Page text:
This Jewish-American Life: Notes on the Fourth of July



This past Shabbat, I was excited to attend services at my home congregation with our Machon Kaplan program participants. During the sermon remarks, Rabbi Danny Zemel (who I’m lucky to call my dad) reflected on a piece of Temple Micah’s mission statement as part of a discussion about events this past week in Charleston, SC and the Supreme Court’s ruling on marriage equality: “[at Temple Micah] we attempt to answer the question of what it means to live a fully American and a fully Jewish life.” Growing up within a congregation and a home that strives to do this, is, in part, what led me to embrace my work at the RAC. Professionally, I can aspire to help create an American Judaism that is meaningful and relevant in the year 2015  

Every winter, I have the pleasure and honor of bringing nearly 2,000 young Reform Jews to the Jefferson Memorial for havdalah (separation) during our L’Taken Social Justice Seminars. Even growing up here in our nation’s capital, no moments of my life have encapsulated the idea of a “fully American and fully Jewish life” more than when we say goodbye to Shabbat and usher in a new week at Jefferson’s memorial– our complicated founding figure, but the nonetheless genius about whom John F. Kennedy once noted to a room full of Nobel Prize winners dining at the White House: “I think this is the most extraordinary collection of talent, of human knowledge, that has ever been gathered together at the White House, with the possible exception of when Thomas Jefferson dined alone.”

Participating in this ancient Jewish ritual of havdalah at an American landmark that evokes the best of American values and ideals–freedom, church/state separation, democracy, equality: that is living a fully American and fully Jewish life. But, the stately memorial also reminds us that Jefferson was not perfect. As a slaveholder, he reminds us of our country’s dark past and its ingrained racism. Yet, this is again why I love doing havdalah at this site during L’Taken: Jefferson was not perfect; our country is not perfect; the world is not always the just place we want it to be and part of our responsibility is to engage in the work of tikkun olam, repairing the world.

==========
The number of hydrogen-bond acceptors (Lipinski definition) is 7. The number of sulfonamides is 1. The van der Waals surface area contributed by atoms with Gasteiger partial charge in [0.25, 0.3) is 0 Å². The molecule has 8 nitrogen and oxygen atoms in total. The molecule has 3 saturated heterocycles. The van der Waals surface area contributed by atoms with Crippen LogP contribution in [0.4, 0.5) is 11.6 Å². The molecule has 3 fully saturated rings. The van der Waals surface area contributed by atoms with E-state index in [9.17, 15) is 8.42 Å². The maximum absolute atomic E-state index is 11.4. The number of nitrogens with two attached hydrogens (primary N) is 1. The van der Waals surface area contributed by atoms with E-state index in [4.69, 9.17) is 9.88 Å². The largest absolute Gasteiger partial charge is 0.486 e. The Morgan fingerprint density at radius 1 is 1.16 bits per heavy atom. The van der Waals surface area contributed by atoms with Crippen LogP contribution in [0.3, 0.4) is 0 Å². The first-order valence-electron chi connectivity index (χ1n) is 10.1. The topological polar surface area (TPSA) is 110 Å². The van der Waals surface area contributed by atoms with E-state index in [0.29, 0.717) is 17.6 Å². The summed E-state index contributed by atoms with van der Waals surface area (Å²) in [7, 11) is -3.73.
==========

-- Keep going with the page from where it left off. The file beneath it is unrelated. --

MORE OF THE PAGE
Two years ago, my father and I wrote a blessing in honor of Thanksgivukkah– the unique moment when Hannukah fell on Thanksgiving. Everyone was abuzz about how Thanksgivukkah was a once in a millennium celebration– and while yes, that was cool in its own right, the thing that seemed the most cool for us was that this was a uniquely Jewish American moment. How many of those happen?

This year, with the Fourth of July falling on Shabbat, it seemed like another opportunity for my dad and me to write a special blessing. Below is what we have crafted. I hope that you might enjoy it this weekend as you enter Shabbat and this sacred American day of independence.

A Blessing for Shabbat/Fourth of July
(to be shared before the lighting of the Shabbat candles on July 3, 2015)

This Shabbat, with these candles, we simultaneously begin our Fourth of July celebration.

Shabbat, as we recite each week, is a reminder of the wondrous doings of creation: Zichrono l’ma-aseh beresheit. Jefferson’s great Declaration of Independence tells us that “all men are created equal”, endowed by their creator with inalienable rights. Shabbat and July 4th are one.

Shabbat, as we recite each week, is a reminder of our people’s liberation from Egyptian slavery: Zecher yetziat Mitzrayim. The light that glowed in the bush that would not be consumed was rekindled on these shores as America became a beacon of freedom that glows from sea to shining sea. Again, Shabbat and July 4th are one.

We end Shabbat with a flame just as July 4th peaks in wondrous flames throughout the sky. On July 4th we dedicate ourselves that these eternal flames shine brightly both at home and across the globe.

Dear God, we ask your blessing on our nation as we enter Shabbat and this sacred American day.

By Shira M. Zemel and Rabbi Daniel G. Zemel

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Shira M. Zemel

About Shira M. Zemel

Shira M. Zemel is the RAC's Assistant Program Director. She holds a master's degree in education from SUNY University at Buffalo. Shira is from Arlington, Virginia and is a member of Temple Micah in Washington, DC.

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